Published Dec 23, 2008Waltz With Bashir is an astonishing animated documentary that centres on a civilian massacre during the 1982 Lebanese-Israeli war. The film falls into two sections, starting with director Ari Folman hearing a friend's recurring nightmare of 26 bloodthirsty dogs chasing him.
A former soldier, Folman can't remember anything about the war and so embarks on an investigation to escape his mental block. He interviews former comrades who served in the Israeli army when it invaded Lebanon in June 1982. One soldier was the sole survivor of his regiment after a beach attack but suffered guilt all his life. Another recalls a little boy attacking his squad with a rocket launcher. Others remember invading towns and blasting the hell out of anything in their sights, innocent or not. The message is clear: war is cruel.
The film turns when key Israeli ally and leader of the Lebanese Phalangist Christian militia, Bashir Gemayel is murdered. Secretly, the Israeli government ordered its forces to push as far as the capital, Beirut, in order to appoint Gemayel President of Lebanon. Out of revenge, Phalangist forces swarmed refugee camps to kill Palestinian soldiers, suspected of killing their leader. Instead, the Phalangists, with the tacit approval of the Israeli Minister of Defence and his army, slaughtered 3,000 innocent Palestinian men, women and children.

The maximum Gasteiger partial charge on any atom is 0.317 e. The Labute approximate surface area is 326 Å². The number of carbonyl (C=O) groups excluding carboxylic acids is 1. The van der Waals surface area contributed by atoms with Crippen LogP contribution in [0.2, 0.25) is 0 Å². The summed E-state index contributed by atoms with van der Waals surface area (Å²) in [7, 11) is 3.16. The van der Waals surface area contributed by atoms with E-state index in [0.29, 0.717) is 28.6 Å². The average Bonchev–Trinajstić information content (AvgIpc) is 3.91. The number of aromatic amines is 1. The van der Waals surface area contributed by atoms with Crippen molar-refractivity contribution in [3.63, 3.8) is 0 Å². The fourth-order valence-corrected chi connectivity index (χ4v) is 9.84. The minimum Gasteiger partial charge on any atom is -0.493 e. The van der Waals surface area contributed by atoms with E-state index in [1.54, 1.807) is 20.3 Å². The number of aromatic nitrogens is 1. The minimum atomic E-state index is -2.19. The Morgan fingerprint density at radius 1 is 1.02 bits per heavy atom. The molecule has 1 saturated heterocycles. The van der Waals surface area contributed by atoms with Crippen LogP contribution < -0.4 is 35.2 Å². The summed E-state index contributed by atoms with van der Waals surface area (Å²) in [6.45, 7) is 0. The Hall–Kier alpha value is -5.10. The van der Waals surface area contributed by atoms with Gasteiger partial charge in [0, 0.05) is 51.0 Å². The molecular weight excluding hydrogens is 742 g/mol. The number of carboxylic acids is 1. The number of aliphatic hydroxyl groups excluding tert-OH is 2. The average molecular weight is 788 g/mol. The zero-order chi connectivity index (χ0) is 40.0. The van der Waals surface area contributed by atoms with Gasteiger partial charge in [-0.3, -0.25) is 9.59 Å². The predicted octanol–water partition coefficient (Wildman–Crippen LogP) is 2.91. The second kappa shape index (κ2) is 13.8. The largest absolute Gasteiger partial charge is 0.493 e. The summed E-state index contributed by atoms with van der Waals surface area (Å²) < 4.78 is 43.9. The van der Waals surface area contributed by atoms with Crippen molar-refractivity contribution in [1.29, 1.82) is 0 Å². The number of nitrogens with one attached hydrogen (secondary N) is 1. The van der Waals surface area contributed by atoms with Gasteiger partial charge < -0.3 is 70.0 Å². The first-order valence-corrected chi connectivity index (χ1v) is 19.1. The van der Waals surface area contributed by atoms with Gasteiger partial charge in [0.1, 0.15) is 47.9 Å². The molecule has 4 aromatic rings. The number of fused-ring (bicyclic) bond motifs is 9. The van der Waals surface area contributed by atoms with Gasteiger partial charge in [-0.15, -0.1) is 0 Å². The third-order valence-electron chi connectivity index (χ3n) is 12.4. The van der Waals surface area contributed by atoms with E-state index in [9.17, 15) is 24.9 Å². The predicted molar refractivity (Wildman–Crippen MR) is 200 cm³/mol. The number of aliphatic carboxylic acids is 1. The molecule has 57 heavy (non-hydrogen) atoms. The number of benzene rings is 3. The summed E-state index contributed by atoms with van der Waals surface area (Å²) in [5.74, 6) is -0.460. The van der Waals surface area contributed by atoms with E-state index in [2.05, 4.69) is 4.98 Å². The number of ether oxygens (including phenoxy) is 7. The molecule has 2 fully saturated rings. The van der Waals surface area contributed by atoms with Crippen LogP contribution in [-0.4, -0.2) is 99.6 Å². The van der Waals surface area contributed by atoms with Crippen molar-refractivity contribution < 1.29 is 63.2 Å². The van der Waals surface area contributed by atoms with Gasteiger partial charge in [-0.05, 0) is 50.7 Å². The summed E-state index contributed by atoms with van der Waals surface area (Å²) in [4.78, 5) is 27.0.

Hailed at Cannes this past spring, Ari Folman's film synthesizes the documentary and animated form into a truly unique vision. The rotoscopic-like animation is realistic yet fluid, allowing Folman to leap from one memory to the next. The violence is bloody and unsentimental, reinforcing the true-life stories of Folman's haunted comrades.
Though told from an Israeli point of view, Waltz With Bashir pulls no punches in assigning blame to Folman's army, as well as the Lebanese Christians. A weakness comes in explaining the complicated Philangist political situation to set up the massacre but that's a minor complaint.
Waltz With Bashir is a powerful film about the failure of war. (Maximum)